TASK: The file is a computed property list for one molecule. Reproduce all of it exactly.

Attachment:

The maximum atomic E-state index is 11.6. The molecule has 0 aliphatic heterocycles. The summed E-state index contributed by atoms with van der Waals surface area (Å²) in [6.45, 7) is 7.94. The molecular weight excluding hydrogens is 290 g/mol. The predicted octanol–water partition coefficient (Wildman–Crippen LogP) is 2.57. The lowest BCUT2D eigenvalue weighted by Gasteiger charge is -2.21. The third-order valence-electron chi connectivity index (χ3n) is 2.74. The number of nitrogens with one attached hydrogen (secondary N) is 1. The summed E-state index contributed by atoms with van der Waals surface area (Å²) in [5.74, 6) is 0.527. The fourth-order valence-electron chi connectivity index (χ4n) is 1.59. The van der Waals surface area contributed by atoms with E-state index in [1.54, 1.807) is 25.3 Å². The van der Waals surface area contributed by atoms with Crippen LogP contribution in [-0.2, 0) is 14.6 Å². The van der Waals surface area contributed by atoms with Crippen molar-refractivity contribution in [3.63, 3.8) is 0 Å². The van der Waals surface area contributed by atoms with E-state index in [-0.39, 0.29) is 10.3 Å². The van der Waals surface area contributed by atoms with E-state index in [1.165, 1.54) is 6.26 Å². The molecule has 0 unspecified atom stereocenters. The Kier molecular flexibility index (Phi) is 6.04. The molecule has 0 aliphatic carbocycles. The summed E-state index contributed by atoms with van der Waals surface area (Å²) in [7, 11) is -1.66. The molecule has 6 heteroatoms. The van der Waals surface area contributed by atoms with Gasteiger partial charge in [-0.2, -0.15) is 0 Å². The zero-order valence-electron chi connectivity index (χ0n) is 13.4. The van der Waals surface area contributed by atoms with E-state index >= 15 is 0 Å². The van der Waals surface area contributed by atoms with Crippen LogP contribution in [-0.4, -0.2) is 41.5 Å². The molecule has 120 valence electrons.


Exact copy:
The maximum atomic E-state index is 11.6. The molecule has 0 aliphatic heterocycles. The summed E-state index contributed by atoms with van der Waals surface area (Å²) in [6.45, 7) is 7.94. The molecular weight excluding hydrogens is 290 g/mol. The predicted octanol–water partition coefficient (Wildman–Crippen LogP) is 2.57. The lowest BCUT2D eigenvalue weighted by Gasteiger charge is -2.21. The third-order valence-electron chi connectivity index (χ3n) is 2.74. The number of nitrogens with one attached hydrogen (secondary N) is 1. The summed E-state index contributed by atoms with van der Waals surface area (Å²) in [5.74, 6) is 0.527. The fourth-order valence-electron chi connectivity index (χ4n) is 1.59. The van der Waals surface area contributed by atoms with E-state index in [1.54, 1.807) is 25.3 Å². The van der Waals surface area contributed by atoms with Crippen LogP contribution in [-0.2, 0) is 14.6 Å². The van der Waals surface area contributed by atoms with Crippen molar-refractivity contribution in [3.63, 3.8) is 0 Å². The van der Waals surface area contributed by atoms with E-state index in [-0.39, 0.29) is 10.3 Å². The van der Waals surface area contributed by atoms with E-state index in [1.165, 1.54) is 6.26 Å². The molecule has 0 unspecified atom stereocenters. The Kier molecular flexibility index (Phi) is 6.04. The molecule has 0 aliphatic carbocycles. The summed E-state index contributed by atoms with van der Waals surface area (Å²) in [7, 11) is -1.66. The molecule has 6 heteroatoms. The van der Waals surface area contributed by atoms with Gasteiger partial charge in [-0.2, -0.15) is 0 Å². The zero-order valence-electron chi connectivity index (χ0n) is 13.4. The van der Waals surface area contributed by atoms with E-state index >= 15 is 0 Å². The van der Waals surface area contributed by atoms with Crippen LogP contribution in [-0.4, -0.2) is 41.5 Å². The molecule has 120 valence electrons.